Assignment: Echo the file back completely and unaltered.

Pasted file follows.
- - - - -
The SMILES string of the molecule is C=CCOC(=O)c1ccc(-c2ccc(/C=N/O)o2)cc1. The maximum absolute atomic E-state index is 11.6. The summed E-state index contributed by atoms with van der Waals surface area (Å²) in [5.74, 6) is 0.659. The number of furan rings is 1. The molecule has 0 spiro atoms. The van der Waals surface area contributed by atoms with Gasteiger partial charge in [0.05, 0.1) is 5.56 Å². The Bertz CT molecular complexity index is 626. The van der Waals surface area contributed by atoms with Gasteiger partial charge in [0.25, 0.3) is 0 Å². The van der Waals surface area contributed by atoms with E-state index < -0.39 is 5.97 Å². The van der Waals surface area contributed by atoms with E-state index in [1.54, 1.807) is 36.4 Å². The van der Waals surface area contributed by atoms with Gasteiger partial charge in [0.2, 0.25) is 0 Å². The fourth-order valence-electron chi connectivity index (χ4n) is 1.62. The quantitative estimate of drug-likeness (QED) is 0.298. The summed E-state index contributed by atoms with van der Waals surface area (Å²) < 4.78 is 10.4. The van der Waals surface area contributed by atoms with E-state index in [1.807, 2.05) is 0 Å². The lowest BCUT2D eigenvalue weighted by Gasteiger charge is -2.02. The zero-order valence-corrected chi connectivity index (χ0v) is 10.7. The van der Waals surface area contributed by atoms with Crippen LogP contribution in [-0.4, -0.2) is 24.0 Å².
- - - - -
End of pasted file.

The SMILES string of the molecule is C=CCOC(=O)c1ccc(-c2ccc(/C=N/O)o2)cc1. The maximum absolute atomic E-state index is 11.6. The summed E-state index contributed by atoms with van der Waals surface area (Å²) in [5.74, 6) is 0.659. The number of furan rings is 1. The molecule has 0 spiro atoms. The van der Waals surface area contributed by atoms with Gasteiger partial charge in [0.05, 0.1) is 5.56 Å². The Bertz CT molecular complexity index is 626. The van der Waals surface area contributed by atoms with Gasteiger partial charge in [0.25, 0.3) is 0 Å². The van der Waals surface area contributed by atoms with E-state index < -0.39 is 5.97 Å². The van der Waals surface area contributed by atoms with E-state index in [1.54, 1.807) is 36.4 Å². The van der Waals surface area contributed by atoms with Gasteiger partial charge in [0.2, 0.25) is 0 Å². The fourth-order valence-electron chi connectivity index (χ4n) is 1.62. The quantitative estimate of drug-likeness (QED) is 0.298. The summed E-state index contributed by atoms with van der Waals surface area (Å²) < 4.78 is 10.4. The van der Waals surface area contributed by atoms with E-state index in [1.807, 2.05) is 0 Å². The lowest BCUT2D eigenvalue weighted by Gasteiger charge is -2.02. The zero-order valence-corrected chi connectivity index (χ0v) is 10.7. The van der Waals surface area contributed by atoms with Crippen LogP contribution in [-0.4, -0.2) is 24.0 Å².